An ironic example of concise writingQ: My new boss says my reports are wordy and confusing and I need to focus on concise writing. Expressing myself when I’m speaking is no problem, but as I prepare myself to type I get anxious that I won’t appear intelligent or formal enough, so I often use larger words and seem to over-explain. What can I do to improve?

A: The bad news is, the boss is right. The good news is, your malady is common and curable. Lots of people who speak perfectly well freak out when they start writing by thinking of it as Writing, with a capital W, to signify Weighty and Worrisome. They whip out the thesaurus in a quest for polysyllabic glory. They cram multiple thoughts into single sentences. They overreach for eloquence and achieve verbosity instead.

There’s nothing wrong with big words or complex sentence structure, if (it’s a big if) they don’t reduce clarity. But most often they do. To avoid this trap and achieve concise writing:

  1. Pretend you are writing (lower case w) to a good friend who needs this information. You aren’t showing off, you’re just being helpful.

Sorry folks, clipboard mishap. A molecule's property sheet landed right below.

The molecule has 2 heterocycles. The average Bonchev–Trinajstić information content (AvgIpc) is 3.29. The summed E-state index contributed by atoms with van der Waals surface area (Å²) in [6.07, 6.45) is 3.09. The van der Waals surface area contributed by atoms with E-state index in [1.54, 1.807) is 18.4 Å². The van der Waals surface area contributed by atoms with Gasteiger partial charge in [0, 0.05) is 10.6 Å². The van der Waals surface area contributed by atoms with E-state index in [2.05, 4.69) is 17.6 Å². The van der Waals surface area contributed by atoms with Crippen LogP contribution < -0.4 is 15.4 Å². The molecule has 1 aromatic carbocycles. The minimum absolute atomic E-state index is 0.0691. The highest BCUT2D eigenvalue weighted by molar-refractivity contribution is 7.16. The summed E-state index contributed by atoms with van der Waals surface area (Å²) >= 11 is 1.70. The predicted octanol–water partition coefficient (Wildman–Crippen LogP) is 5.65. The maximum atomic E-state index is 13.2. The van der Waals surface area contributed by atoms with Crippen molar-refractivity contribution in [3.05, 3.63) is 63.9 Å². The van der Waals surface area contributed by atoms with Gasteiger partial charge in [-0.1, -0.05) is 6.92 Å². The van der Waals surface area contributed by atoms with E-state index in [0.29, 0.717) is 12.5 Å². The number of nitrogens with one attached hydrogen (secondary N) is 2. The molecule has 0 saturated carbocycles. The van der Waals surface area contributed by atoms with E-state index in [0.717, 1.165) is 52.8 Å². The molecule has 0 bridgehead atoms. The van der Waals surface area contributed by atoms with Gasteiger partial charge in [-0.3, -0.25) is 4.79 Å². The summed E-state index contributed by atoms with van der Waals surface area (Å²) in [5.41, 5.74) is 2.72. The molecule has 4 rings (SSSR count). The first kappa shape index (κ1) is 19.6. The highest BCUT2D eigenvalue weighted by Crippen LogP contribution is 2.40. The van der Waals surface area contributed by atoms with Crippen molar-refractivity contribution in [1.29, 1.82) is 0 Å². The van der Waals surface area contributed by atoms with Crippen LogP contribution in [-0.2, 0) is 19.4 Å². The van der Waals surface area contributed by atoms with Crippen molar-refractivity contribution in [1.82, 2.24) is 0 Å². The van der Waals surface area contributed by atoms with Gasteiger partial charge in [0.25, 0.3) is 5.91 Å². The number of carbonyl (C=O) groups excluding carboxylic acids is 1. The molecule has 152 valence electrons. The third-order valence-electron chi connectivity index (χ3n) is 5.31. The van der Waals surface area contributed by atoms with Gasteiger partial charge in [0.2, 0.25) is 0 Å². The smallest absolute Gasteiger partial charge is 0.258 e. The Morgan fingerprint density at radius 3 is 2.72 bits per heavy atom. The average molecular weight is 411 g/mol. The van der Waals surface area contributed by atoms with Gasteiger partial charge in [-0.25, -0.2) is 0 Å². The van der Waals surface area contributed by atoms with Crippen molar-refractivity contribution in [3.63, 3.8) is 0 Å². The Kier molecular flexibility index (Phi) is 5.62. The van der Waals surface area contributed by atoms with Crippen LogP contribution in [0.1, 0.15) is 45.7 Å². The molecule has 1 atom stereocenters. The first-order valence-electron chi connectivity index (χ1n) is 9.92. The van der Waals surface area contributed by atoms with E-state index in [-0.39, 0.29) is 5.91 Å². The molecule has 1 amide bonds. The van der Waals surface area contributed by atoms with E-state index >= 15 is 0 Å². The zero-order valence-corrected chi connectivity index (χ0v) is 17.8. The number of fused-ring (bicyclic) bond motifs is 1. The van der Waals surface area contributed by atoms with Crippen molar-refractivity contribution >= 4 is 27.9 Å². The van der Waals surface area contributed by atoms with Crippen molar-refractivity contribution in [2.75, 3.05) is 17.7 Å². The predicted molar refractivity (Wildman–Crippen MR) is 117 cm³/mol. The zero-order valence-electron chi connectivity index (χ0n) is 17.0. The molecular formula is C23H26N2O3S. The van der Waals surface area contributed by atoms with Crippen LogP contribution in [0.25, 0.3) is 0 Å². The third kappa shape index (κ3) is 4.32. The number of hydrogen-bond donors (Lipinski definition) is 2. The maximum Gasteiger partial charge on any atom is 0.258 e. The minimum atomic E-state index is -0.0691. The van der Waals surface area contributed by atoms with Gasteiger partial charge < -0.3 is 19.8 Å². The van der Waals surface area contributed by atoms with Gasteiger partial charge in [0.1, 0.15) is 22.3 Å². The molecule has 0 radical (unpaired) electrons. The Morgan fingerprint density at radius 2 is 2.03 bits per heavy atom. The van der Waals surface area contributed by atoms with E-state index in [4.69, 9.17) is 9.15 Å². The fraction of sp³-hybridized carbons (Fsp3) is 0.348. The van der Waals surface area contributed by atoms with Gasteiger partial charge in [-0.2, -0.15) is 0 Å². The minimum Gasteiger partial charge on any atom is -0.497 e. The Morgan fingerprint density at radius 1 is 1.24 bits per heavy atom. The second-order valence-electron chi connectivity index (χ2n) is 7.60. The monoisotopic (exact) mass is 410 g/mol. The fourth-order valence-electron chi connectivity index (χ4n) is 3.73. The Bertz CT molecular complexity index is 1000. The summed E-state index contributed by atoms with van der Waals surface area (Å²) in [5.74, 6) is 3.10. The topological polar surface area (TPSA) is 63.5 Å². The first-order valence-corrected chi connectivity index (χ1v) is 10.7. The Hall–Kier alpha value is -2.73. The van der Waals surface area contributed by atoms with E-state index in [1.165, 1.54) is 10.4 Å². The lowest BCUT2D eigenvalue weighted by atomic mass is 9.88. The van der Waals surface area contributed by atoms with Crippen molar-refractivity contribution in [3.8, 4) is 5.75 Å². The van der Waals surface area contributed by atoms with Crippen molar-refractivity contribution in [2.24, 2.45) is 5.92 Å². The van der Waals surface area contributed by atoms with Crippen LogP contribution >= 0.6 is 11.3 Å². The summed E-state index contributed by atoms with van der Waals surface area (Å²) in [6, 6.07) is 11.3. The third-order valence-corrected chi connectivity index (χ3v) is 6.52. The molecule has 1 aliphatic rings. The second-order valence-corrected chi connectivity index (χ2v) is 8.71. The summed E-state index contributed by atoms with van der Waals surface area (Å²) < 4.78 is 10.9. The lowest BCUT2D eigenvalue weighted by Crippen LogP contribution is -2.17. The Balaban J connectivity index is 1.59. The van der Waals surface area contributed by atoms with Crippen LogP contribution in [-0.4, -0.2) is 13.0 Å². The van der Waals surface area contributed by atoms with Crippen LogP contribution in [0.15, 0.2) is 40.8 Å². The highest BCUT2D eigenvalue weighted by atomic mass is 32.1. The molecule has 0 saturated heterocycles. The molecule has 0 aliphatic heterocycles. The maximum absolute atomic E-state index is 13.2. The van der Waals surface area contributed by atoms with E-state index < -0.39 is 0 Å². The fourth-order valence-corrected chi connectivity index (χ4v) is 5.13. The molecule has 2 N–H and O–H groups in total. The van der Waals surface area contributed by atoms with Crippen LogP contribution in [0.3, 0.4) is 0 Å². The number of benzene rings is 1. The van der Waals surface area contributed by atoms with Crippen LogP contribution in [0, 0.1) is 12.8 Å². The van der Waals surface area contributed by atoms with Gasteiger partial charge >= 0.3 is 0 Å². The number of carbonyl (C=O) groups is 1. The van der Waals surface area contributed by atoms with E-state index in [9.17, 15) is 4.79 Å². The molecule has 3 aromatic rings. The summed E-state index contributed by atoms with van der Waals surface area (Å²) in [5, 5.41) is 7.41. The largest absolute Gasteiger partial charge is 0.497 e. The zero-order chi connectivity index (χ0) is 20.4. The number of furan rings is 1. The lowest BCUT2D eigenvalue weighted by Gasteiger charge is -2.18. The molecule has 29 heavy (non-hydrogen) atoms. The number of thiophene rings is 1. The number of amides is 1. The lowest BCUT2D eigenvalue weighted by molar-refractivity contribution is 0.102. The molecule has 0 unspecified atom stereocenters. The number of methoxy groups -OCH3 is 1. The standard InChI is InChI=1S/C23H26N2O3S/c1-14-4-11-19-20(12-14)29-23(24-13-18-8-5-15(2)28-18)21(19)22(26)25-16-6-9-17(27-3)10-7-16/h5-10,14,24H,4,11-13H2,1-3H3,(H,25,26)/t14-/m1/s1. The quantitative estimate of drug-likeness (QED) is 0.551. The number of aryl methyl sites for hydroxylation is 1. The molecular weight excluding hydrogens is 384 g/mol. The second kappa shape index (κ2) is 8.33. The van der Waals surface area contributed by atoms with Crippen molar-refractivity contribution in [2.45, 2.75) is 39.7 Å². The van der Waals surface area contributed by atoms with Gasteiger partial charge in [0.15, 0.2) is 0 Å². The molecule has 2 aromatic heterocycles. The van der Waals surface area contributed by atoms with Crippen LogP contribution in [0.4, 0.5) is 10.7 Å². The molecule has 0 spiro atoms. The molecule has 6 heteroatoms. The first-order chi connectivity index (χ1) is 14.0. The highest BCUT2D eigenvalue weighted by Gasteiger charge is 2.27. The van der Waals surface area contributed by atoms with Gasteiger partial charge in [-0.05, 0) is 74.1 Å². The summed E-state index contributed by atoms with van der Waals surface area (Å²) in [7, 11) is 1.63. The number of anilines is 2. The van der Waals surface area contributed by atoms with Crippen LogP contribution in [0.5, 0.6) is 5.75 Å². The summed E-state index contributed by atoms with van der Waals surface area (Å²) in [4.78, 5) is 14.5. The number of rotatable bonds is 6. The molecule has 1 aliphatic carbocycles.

2. Keep each sentence short by expressing only one thought (okay, two if you must).
  3. Ask a friend to read what you’ve written and flag any parts she had to read twice to understand. Rewrite those parts using simpler words and sentences.

Here’s another example to consider. It’s from Elliot Harrison at, writing about our Philadelphia Eagles. In our opinion, this goes in the Hall of Fame for overly-complicated writing: “The 2011 season looked like it was slipping away a couple of weeks ago. The fat lady had Doritos in her mouth and just needed to finish chewing before singing.”

We dig groovy allusions, but here Harrison presents us with an awkward literal interpretation of a metaphor – a figure of speech never meant to be taken literally. Reader train of thought: “A fat lady is about to swallow some Doritos. She is in a state nearing readiness for singing. Since the saying goes, “It ain’t over till the fat lady sings,” something is about to end. Oh, he thinks the Eagles season looks to be over.”

Holy goalpost! If readers have to parse your sentence and root around for meaning, the metaphor you are mangling is too tortured for publication. Kill it and put it out of its misery.

  • DON’T overthink and overwork your writing. Simple can be much more effective than complicated.
  • DO keep your focus on clarity. Use all the metaphors, allusions and literary tricks you want, as long as they enhance your reader’s understanding.


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